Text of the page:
A watchdog committee would also stop some of the irresponsible talk concerning U.S. activities abroad. The presence of Soviet missiles in Cuba 18 months after the Bay of Pigs invasion, for example, loosed a torrent of oratory on the magnitude of the Soviet threat in Cuba. If the CIA had briefed a watchdog committee, certain inaccurate statements which stemmed from ignorance of the facts would never have been uttered.

Opponents of the watchdog proposal argue that the CIA already reports to subcommittees of the Senate Appropriations and Armed Services committees. At best such reports are superficial. The CIA decides for itself just how much or how little Congress ought to know.

In April, 1956, during the course of a discussion on the Senate floor of the advisability of establishing a joint watchdog committee, Sen. Mike Mansfield raised the question, “How many times does the CIA request a meeting with the particular subcommittees of the Appropriations Committee and the Armed Services Committee?” Sen. Leverett Saltonstall, a member of both committees, replied, “…at least twice a year that happens in the Armed Services Committee and at least once a year it happens in the Appropriations Committee. I speak from knowledge during the last year or so…”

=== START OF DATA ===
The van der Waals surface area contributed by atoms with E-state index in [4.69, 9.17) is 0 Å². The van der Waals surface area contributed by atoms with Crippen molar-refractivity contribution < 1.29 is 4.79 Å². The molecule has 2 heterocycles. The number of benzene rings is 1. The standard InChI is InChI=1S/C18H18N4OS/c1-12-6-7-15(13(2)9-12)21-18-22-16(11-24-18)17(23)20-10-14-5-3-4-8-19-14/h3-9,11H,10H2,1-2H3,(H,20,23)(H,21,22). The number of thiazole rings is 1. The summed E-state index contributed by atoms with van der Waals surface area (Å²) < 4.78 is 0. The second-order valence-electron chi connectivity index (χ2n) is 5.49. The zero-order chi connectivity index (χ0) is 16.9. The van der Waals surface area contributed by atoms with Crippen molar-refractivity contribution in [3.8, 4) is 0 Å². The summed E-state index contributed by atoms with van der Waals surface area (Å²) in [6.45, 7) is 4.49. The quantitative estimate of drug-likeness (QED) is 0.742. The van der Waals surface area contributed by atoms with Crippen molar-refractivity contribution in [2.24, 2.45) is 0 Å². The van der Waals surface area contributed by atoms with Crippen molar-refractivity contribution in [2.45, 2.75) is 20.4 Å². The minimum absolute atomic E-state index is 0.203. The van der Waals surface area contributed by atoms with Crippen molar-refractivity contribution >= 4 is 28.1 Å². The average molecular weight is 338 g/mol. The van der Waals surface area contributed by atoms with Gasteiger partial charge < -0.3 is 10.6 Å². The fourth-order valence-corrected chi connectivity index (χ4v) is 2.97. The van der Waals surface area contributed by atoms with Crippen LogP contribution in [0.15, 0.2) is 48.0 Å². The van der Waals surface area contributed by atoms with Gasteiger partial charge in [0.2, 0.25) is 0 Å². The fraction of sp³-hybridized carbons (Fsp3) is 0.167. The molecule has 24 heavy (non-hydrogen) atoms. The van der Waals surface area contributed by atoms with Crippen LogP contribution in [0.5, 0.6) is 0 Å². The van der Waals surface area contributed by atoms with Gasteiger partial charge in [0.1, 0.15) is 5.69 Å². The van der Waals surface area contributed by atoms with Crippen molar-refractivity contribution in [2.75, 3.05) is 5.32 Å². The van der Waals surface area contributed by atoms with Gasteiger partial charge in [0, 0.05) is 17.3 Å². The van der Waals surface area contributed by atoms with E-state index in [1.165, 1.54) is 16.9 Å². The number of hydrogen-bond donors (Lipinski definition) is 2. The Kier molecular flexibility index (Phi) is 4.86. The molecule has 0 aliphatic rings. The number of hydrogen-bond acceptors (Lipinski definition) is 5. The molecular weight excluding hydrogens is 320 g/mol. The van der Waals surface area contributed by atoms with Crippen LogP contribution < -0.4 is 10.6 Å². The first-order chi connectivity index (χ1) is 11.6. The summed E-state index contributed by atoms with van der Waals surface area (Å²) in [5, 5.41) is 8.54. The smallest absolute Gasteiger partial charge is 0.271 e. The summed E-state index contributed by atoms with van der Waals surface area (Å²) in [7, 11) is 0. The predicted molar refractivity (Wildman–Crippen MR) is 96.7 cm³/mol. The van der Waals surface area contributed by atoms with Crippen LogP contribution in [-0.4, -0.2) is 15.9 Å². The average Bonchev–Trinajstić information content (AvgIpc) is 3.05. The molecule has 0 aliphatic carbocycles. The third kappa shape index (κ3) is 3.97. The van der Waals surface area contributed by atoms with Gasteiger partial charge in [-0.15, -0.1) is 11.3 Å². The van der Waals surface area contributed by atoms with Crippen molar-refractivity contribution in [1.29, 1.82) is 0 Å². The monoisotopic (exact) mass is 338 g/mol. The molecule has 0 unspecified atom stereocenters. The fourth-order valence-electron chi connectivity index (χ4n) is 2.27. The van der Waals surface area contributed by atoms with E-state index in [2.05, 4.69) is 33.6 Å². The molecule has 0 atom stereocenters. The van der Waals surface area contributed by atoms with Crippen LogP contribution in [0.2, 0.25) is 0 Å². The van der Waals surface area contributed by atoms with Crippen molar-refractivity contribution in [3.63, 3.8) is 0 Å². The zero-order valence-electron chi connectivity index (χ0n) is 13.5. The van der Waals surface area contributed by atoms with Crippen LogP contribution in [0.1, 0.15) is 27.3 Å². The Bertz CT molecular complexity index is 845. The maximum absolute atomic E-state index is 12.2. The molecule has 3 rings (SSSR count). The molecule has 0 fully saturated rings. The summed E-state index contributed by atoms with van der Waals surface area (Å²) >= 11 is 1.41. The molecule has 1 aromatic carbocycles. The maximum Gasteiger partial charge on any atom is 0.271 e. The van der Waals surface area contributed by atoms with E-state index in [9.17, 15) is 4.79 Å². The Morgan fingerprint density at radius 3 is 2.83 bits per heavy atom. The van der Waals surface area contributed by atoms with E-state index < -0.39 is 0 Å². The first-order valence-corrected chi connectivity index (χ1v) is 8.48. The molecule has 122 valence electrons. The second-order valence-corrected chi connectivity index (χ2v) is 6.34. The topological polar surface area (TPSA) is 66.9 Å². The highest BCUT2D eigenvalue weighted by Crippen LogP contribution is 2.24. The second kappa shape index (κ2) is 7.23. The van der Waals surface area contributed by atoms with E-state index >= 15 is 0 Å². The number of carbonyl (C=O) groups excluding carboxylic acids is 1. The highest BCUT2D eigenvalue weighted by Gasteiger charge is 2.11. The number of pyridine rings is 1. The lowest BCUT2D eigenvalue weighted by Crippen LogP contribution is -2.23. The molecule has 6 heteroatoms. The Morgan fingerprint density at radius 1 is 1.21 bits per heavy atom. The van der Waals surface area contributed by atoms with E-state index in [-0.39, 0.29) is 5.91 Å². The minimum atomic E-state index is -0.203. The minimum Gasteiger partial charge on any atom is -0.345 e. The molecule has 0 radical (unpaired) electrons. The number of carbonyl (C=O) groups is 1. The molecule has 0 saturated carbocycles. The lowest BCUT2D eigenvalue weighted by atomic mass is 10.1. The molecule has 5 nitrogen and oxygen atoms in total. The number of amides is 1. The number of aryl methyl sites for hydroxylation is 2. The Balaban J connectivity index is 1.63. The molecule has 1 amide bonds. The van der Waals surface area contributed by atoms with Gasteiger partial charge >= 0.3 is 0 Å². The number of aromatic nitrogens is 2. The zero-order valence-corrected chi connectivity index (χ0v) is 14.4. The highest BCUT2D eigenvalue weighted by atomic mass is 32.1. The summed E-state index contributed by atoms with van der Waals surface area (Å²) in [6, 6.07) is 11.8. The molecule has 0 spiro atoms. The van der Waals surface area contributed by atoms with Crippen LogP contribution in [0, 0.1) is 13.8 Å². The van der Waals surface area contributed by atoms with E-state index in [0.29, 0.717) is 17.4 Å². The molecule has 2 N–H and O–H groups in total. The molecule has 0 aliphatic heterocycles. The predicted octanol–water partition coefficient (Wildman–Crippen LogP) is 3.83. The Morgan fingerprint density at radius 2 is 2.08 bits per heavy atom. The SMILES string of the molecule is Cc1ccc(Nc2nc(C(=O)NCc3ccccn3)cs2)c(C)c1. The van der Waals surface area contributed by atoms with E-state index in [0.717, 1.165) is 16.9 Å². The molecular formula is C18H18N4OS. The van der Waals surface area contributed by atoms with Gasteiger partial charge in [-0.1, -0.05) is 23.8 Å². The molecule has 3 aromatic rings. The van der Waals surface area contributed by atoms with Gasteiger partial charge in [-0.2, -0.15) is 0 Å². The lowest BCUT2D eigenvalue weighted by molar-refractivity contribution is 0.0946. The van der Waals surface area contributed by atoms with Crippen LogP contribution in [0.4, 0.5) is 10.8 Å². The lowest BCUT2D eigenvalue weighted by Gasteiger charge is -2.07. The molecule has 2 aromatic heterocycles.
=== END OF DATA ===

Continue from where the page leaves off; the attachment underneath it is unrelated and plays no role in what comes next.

After the U-2 episode Sen. Willis Robertson, a member of the Appropriations Committee, said on the floor of the Senate, “I have been hearing testimony presented before the Committee on Appropriations by the Central Intelligence Agency for thirteen years. Never were we told during that time what the money was to be used for. It was a deep, dark secret. I did not know, and today I asked a number of members of our defense subcommittee if they knew that the Central Intelligence Agency owned and operated planes, and they said that they did not.” We do not permit other government operations, no matter how sensitive, to feed us only the information they think is good for us. The Central Intelligence Agency ought not to be privileged to do so.

How might such a watchdog committee function? In the early years of the Eisenhower Administration, a task force headed by Gen. Mark W. Clark conducted a thorough study of the CIA for the Hoover Commission. The task force recommended that “a small permanent bipartisan commission, composed of members of both houses of Congress and other public-spirited citizens commanding the utmost national respect and confidence, be established by act of Congress to make periodic surveys of the organizations, functions, policies, and results of the government agencies handling foreign-intelligence operations; and to report, under adequate security safeguards…The proposed ‘watchdog commission’ should be empowered by law to demand and receive by law to demand and receive any information it needed for its own use.”